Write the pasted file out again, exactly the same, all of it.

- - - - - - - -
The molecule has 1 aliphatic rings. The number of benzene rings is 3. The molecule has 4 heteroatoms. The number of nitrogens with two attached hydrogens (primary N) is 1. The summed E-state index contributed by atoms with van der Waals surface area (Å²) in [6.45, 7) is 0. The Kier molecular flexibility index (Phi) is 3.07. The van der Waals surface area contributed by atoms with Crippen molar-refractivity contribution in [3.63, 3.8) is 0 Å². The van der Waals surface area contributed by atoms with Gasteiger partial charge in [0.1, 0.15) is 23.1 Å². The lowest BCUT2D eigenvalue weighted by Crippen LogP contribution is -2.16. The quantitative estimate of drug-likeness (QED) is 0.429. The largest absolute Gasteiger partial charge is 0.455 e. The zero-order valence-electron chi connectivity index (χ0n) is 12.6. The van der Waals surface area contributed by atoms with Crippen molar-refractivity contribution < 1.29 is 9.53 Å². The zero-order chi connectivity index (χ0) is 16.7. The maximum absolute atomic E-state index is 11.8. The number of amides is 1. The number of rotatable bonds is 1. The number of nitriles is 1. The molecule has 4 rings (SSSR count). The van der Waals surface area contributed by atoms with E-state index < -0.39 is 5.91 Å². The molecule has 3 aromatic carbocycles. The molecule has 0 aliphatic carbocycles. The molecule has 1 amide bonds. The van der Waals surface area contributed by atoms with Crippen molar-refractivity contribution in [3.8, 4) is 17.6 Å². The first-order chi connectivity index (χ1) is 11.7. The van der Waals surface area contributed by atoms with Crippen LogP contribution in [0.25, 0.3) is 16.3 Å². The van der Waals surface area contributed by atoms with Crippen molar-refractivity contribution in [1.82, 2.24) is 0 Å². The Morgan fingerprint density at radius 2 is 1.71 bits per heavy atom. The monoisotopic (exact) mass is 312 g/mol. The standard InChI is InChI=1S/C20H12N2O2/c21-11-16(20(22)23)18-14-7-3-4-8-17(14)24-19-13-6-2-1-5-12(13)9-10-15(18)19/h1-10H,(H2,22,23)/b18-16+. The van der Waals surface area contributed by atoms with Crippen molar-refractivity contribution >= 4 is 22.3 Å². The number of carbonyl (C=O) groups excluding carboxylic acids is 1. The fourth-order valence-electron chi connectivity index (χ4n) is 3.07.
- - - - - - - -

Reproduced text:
The molecule has 1 aliphatic rings. The number of benzene rings is 3. The molecule has 4 heteroatoms. The number of nitrogens with two attached hydrogens (primary N) is 1. The summed E-state index contributed by atoms with van der Waals surface area (Å²) in [6.45, 7) is 0. The Kier molecular flexibility index (Phi) is 3.07. The van der Waals surface area contributed by atoms with Crippen molar-refractivity contribution in [3.63, 3.8) is 0 Å². The van der Waals surface area contributed by atoms with Gasteiger partial charge in [0.1, 0.15) is 23.1 Å². The lowest BCUT2D eigenvalue weighted by Crippen LogP contribution is -2.16. The quantitative estimate of drug-likeness (QED) is 0.429. The largest absolute Gasteiger partial charge is 0.455 e. The zero-order valence-electron chi connectivity index (χ0n) is 12.6. The van der Waals surface area contributed by atoms with Crippen molar-refractivity contribution < 1.29 is 9.53 Å². The zero-order chi connectivity index (χ0) is 16.7. The maximum absolute atomic E-state index is 11.8. The number of amides is 1. The number of rotatable bonds is 1. The number of nitriles is 1. The molecule has 4 rings (SSSR count). The van der Waals surface area contributed by atoms with E-state index < -0.39 is 5.91 Å². The molecule has 3 aromatic carbocycles. The molecule has 0 aliphatic carbocycles. The molecule has 1 amide bonds. The van der Waals surface area contributed by atoms with Crippen molar-refractivity contribution in [3.8, 4) is 17.6 Å². The first-order chi connectivity index (χ1) is 11.7. The van der Waals surface area contributed by atoms with Crippen LogP contribution in [0.25, 0.3) is 16.3 Å². The van der Waals surface area contributed by atoms with Crippen molar-refractivity contribution in [1.82, 2.24) is 0 Å². The Morgan fingerprint density at radius 2 is 1.71 bits per heavy atom. The monoisotopic (exact) mass is 312 g/mol. The standard InChI is InChI=1S/C20H12N2O2/c21-11-16(20(22)23)18-14-7-3-4-8-17(14)24-19-13-6-2-1-5-12(13)9-10-15(18)19/h1-10H,(H2,22,23)/b18-16+. The van der Waals surface area contributed by atoms with Crippen molar-refractivity contribution >= 4 is 22.3 Å². The number of carbonyl (C=O) groups excluding carboxylic acids is 1. The fourth-order valence-electron chi connectivity index (χ4n) is 3.07.